A round-up of commentary about the state of nanotech research, given the 50th anniversary of Feynman’s talk:
If this dispute over nano-nomenclature only involved some sniping scientists and a few historians watching over a tiny corner of Feynman’s legacy, it would be of little consequence. But hundreds of companies and universities are teeming with nanotech researchers, and the U.S. government has been pouring billions of dollars into its multiagency National Nanotechnology Initiative.
So far, none of that federal R&D funding has gone toward the kind of nanotechnology that Drexler proposed, not even toward the basic exploratory experiments that the National Research Council called for in 2006. If Drexler’s revolutionary vision of nanotechnology is feasible, we should pursue it for its potential for good, while mindful of the dangers it may pose to human nature and society. And if Drexler’s ideas are fundamentally flawed, we should find out—and establish just how much room there is at the bottom after all.
The evaluation of the feasibility of molecular manufacturing and recommendations for research form the concluding section of the body of the NRC’s Triennial Review of the National Nanotechnology Initiative. In the three years since the publication of the NRC report, I have seen no document from a Federal-level source that acknowledges these conclusions, and, of course, none that offers a substantive response.
This is of concern, because the NRC report calls for a sharp break with past thinking. To put it bluntly, much of the opinion in general circulation about molecular manufacturing (both pro and con) is rubbish because it is based on mythology, and not on the scientific literature. The NRC report can be criticized on several points, but it isn’t rubbish.
I am nonplussed. Are we to believe that Prof. Moriarty is one of only a handful of scientists capable of securing funding for his experiments into molecular nanotechnology?
Of the ideas dealt with in “Plenty of Room”, some have already come to pass and have indeed proved economically and societally transformative. These include the idea of writing on very small scales, which underlies modern IT, and the idea of making layered materials with precisely controlled layer thicknesses on the atomic scale, which was realised in techniques like molecular beam epitaxy and CVD, whose results you see every time you use a white light emitting diode or a solid state laser of the kind your DVD contains. I think there were two ideas in the lecture that did contribute to the vision popularized by Drexler – the idea of “a billion tiny factories, models of each other, which are manufacturing simultaneously, drilling holes, stamping parts, and so on”, and, linked to this, the idea of doing chemical synthesis by physical processes.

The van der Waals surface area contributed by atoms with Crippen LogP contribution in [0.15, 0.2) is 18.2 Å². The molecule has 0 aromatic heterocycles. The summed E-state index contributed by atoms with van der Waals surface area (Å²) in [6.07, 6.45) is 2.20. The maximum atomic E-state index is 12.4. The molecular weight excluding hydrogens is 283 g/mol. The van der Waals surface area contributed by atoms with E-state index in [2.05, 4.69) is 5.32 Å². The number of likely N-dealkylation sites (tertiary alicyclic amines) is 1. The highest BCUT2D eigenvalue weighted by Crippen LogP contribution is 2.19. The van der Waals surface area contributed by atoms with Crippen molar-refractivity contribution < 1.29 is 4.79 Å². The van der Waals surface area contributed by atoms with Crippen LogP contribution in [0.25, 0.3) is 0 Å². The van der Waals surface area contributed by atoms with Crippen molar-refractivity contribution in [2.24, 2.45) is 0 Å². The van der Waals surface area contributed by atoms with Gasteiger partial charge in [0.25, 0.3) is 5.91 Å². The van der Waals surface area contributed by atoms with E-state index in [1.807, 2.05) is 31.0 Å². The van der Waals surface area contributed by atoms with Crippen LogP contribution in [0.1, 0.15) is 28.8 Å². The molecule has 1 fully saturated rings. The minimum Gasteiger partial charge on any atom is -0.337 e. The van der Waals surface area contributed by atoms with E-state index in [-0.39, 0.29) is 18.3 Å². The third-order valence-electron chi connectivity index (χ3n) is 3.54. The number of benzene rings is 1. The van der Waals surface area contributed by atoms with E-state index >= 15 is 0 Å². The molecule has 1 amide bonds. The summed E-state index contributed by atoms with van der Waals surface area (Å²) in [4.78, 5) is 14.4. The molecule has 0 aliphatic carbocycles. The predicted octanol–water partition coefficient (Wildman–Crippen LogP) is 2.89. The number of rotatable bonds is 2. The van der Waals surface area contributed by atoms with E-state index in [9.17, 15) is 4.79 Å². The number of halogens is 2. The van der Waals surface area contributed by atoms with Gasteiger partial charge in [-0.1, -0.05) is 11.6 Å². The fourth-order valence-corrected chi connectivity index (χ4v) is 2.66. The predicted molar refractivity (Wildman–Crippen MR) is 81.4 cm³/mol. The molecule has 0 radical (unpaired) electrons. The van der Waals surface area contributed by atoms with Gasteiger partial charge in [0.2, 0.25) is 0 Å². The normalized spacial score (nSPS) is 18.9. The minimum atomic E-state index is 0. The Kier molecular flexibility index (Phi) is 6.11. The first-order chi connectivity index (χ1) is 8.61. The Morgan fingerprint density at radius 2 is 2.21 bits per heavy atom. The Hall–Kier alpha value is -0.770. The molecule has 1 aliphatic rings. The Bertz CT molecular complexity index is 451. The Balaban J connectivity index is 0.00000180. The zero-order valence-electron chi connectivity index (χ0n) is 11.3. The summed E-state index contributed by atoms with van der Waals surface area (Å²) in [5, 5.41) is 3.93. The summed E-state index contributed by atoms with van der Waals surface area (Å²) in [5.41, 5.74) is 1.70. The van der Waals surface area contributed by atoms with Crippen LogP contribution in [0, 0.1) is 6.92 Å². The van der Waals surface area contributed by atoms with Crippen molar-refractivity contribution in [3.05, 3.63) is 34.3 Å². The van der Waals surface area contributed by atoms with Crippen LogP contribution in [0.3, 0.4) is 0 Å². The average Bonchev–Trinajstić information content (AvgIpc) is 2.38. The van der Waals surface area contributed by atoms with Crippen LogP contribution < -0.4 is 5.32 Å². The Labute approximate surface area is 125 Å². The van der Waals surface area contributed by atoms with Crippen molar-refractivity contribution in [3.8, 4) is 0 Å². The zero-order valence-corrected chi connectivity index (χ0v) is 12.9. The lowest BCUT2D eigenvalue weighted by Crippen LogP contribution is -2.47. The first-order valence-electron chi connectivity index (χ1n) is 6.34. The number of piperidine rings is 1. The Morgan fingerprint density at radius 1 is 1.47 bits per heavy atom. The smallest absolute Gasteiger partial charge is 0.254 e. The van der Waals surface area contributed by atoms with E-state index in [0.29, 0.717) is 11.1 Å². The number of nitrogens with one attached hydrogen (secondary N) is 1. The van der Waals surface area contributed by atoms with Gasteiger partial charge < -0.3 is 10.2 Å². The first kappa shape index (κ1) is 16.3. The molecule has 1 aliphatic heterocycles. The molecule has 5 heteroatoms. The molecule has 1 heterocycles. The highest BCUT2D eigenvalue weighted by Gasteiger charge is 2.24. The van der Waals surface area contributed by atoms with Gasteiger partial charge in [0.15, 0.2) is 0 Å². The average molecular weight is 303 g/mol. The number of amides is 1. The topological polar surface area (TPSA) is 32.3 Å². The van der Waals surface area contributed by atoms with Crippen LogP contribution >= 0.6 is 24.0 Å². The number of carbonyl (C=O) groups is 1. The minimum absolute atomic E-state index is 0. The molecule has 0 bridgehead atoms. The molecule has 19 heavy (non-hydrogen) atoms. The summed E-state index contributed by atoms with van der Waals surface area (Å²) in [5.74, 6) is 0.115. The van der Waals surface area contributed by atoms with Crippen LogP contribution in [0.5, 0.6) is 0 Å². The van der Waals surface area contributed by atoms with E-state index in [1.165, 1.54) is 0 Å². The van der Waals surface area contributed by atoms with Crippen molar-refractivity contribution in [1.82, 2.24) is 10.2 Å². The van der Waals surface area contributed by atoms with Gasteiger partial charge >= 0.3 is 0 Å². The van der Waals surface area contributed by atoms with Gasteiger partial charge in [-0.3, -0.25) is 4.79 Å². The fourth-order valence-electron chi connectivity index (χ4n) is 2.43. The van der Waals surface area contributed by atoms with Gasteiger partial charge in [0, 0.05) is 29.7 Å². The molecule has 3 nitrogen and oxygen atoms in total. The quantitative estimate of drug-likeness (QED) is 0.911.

Jones ends with a observation about the course of nanotech development:
Perhaps for the first time in recent years a major new technology is largely being developed outside the USA, in Europe to some extent, but with an unprecedented leading role being taken in places like China, Korea and Japan. In these places the “nanotech schism” that seems so important in the USA simply isn’t relevant; people are just pressing on to where the technology leads them.
This is a key observation. Jones slants it as if to say that therefore, the “schism” wasn’t really important after all. But to come away with that impression would be to miss a very important point: The USA is blowing its opportunity to be a leader in one of the most important technologies of the 21st century because of the political shenanigans.